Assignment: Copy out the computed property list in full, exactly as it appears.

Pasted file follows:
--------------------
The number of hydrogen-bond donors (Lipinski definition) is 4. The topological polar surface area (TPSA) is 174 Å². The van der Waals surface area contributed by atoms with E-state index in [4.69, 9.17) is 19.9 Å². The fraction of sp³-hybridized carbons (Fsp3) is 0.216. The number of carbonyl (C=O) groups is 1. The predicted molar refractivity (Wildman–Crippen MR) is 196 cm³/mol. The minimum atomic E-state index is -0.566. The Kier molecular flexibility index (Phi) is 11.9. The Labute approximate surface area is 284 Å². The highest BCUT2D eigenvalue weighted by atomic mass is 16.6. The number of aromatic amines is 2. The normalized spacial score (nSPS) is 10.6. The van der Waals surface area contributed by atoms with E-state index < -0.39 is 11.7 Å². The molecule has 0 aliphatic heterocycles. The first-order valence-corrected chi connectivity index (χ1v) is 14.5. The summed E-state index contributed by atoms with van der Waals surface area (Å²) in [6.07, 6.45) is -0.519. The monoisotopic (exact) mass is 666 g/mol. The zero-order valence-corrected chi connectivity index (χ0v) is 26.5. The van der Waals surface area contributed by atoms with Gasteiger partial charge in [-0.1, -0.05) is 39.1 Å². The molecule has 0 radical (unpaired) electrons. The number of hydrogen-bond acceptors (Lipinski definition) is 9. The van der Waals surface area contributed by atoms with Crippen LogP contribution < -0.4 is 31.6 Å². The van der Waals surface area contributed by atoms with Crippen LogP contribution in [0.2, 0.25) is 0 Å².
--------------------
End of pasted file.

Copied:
The number of hydrogen-bond donors (Lipinski definition) is 4. The topological polar surface area (TPSA) is 174 Å². The van der Waals surface area contributed by atoms with E-state index in [4.69, 9.17) is 19.9 Å². The fraction of sp³-hybridized carbons (Fsp3) is 0.216. The number of carbonyl (C=O) groups is 1. The predicted molar refractivity (Wildman–Crippen MR) is 196 cm³/mol. The minimum atomic E-state index is -0.566. The Kier molecular flexibility index (Phi) is 11.9. The Labute approximate surface area is 284 Å². The highest BCUT2D eigenvalue weighted by atomic mass is 16.6. The number of aromatic amines is 2. The normalized spacial score (nSPS) is 10.6. The van der Waals surface area contributed by atoms with E-state index < -0.39 is 11.7 Å². The molecule has 0 aliphatic heterocycles. The first-order valence-corrected chi connectivity index (χ1v) is 14.5. The summed E-state index contributed by atoms with van der Waals surface area (Å²) in [6.07, 6.45) is -0.519. The monoisotopic (exact) mass is 666 g/mol. The zero-order valence-corrected chi connectivity index (χ0v) is 26.5. The van der Waals surface area contributed by atoms with Gasteiger partial charge in [-0.1, -0.05) is 39.1 Å². The molecule has 0 radical (unpaired) electrons. The number of hydrogen-bond acceptors (Lipinski definition) is 9. The van der Waals surface area contributed by atoms with Crippen LogP contribution < -0.4 is 31.6 Å². The van der Waals surface area contributed by atoms with Crippen LogP contribution in [0.2, 0.25) is 0 Å².